Could Alphabet Stock Help You Retire a Millionaire?

Alphabet Inc (NASDAQ:GOOG) is a great company, but is it a millionaire-maker?

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Alphabet (NASDAQ:GOOG)(NASDAQ:GOOGL), better known as Google, is one of the world’s most powerful tech companies. Although some companies have more revenue, Google is more ubiquitous than its rivals, with at least seven products that boast a billion users. The company is also highly profitable and — amazingly — still growing quickly despite its massive size.

The question enterprising investors might ask here is, “Is GOOG still a millionaire-maker?” While Alphabet made countless investors wealthy in years past, it is so big now that you have to wonder whether this can continue. In this article, I will attempt to answer that question, ultimately concluding that Google will probably do well, but not the kind of “well” that makes millionaires from nothing.

Alphabet’s size is a problem

Have you ever noticed that our culture worships big things? We worship big buildings, big ideas, and big bank balances. There seems to be an innate human tendency to idealize whatever is large, probably because size has an association with power. However, from an “economic growth” perspective, size is a negative rather than a positive. The larger a thing grows, the more absolute growth is required to achieve the same amount of percentage growth as in the the past.

For example, if a company grows 100% from $5 to $10, it takes $10 to achieve that 100% all over again. Should this company’s value come to equal the world’s money supply, then no more relative growth is possible: it already owns all the assets that could fuel its growth.

This phenomenon is a problem for Alphabet. The company certainly is not worth the world’s money supply, but it is a large percentage of the investable universe in which it operates. Warren Buffett recently said that Berkshire Hathaway was 6% of the universe it operates in. That’s a problem for Buffett, and Alphabet faces a similar problem. The U.S. tech sector is worth $26 trillion going by the value of the NASDAQ-100, and Alphabet is worth $2.2 trillion. So, Alphabet is 8.5% of the universe it operates in. That is likely to have a negative impact on its future growth.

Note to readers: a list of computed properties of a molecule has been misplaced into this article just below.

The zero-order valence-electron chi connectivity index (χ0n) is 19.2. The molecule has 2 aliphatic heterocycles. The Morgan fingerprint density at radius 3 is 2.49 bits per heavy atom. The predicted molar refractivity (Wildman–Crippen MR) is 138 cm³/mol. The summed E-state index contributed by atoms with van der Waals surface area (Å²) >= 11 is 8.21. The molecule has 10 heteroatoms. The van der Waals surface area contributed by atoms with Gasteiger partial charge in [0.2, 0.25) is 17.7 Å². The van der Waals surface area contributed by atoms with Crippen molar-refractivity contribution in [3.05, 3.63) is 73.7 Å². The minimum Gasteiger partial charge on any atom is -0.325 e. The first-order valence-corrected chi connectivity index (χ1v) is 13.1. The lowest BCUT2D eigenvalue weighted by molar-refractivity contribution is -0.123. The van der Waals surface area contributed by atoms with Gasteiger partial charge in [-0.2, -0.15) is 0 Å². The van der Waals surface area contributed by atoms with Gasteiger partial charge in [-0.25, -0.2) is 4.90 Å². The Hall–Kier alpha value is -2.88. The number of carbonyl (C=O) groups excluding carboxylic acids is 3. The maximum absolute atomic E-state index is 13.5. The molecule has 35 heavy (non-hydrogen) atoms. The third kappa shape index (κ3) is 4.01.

Why Alphabet will continue doing well

Despite Alphabet having an obvious scale issue, it will likely keep doing well as a business. Specifically, it enjoys this laundry list of advantages:

  • +7 products with over a billion users.
  • 4.5 billion total users, more than half the world’s population.
  • A 90% market share in Search.
  • A very high market share in long-form video.
  • Valuable intellectual property.
  • A 26% net income margin (“profit margin”).
  • A 17.3% free cash flow margin.
  • A 30% return on equity.

This is a pretty enormous list of advantages. You would expect a company like this to keep making lots of money. However, the sheer fact of Google’s size means that it is unlikely to continue making millionaires out of people who don’t have hundreds of thousands already. It will keep earning many dollars, but the percentage growth in dollars will likely be less than it was in the past.

Any Canadian stocks with this problem?

This being the Motley Fool Canada, I’d be remiss if I didn’t include a tie-in with Canadian stocks. One Canadian stock that may face the scale issue Alphabet faces is Royal Bank of Canada (TSX:RY). It is certainly no trillion-dollar behemoth, but its $207 billion market cap is quite large as a percentage of Canada’s equity markets. For it to grow rapidly, it would have to either acquire its rival mega-banks, or else take their customers.

Given the high cost of acquiring customers for banks (it requires significant advertising spend and competitive interest rates), the customer acquisition approach is unlikely to work. Likewise, buying up all of its rivals would cost more than Royal Bank has. So, Royal Bank growing rapidly in Canada is unlikely to occur — although investing heavily in its foreign operations might do the trick.

This article represents the opinion of the writer, who may disagree with the “official” recommendation position of a Motley Fool premium service or advisor. We’re Motley! Questioning an investing thesis — even one of our own — helps us all think critically about investing and make decisions that help us become smarter, happier, and richer, so we sometimes publish articles that may not be in line with recommendations, rankings or other content.

Suzanne Frey, an executive at Alphabet, is a member of The Motley Fool’s board of directors. Fool contributor Andrew Button has positions in Alphabet and Berkshire Hathaway. The Motley Fool recommends Alphabet and Berkshire Hathaway. The Motley Fool has a disclosure policy.

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